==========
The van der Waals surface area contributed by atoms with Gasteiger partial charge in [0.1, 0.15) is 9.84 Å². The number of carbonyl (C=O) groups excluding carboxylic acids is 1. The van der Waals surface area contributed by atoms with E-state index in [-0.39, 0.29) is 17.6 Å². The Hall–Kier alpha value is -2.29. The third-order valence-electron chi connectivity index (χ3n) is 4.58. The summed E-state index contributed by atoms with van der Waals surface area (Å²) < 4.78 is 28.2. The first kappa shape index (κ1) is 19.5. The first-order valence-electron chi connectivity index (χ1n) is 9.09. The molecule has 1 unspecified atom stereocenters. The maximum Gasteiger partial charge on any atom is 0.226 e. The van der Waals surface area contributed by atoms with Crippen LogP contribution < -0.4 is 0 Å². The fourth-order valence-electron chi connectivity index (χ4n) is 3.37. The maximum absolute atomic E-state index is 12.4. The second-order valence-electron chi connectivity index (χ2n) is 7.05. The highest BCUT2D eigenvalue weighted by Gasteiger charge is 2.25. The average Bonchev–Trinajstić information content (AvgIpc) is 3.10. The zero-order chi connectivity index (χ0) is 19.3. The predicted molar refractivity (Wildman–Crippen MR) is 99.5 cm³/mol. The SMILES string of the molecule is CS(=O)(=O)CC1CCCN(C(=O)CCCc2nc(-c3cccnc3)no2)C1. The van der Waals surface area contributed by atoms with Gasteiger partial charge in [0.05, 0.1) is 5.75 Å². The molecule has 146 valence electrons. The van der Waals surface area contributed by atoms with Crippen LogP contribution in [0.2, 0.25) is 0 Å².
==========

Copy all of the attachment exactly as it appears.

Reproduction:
The van der Waals surface area contributed by atoms with Gasteiger partial charge in [0.1, 0.15) is 9.84 Å². The number of carbonyl (C=O) groups excluding carboxylic acids is 1. The van der Waals surface area contributed by atoms with E-state index in [-0.39, 0.29) is 17.6 Å². The Hall–Kier alpha value is -2.29. The third-order valence-electron chi connectivity index (χ3n) is 4.58. The summed E-state index contributed by atoms with van der Waals surface area (Å²) < 4.78 is 28.2. The first kappa shape index (κ1) is 19.5. The first-order valence-electron chi connectivity index (χ1n) is 9.09. The molecule has 1 unspecified atom stereocenters. The maximum Gasteiger partial charge on any atom is 0.226 e. The van der Waals surface area contributed by atoms with Crippen LogP contribution < -0.4 is 0 Å². The fourth-order valence-electron chi connectivity index (χ4n) is 3.37. The maximum absolute atomic E-state index is 12.4. The second-order valence-electron chi connectivity index (χ2n) is 7.05. The highest BCUT2D eigenvalue weighted by Gasteiger charge is 2.25. The average Bonchev–Trinajstić information content (AvgIpc) is 3.10. The zero-order chi connectivity index (χ0) is 19.3. The predicted molar refractivity (Wildman–Crippen MR) is 99.5 cm³/mol. The SMILES string of the molecule is CS(=O)(=O)CC1CCCN(C(=O)CCCc2nc(-c3cccnc3)no2)C1. The van der Waals surface area contributed by atoms with Gasteiger partial charge in [0.05, 0.1) is 5.75 Å². The molecule has 146 valence electrons. The van der Waals surface area contributed by atoms with Crippen LogP contribution in [0.2, 0.25) is 0 Å².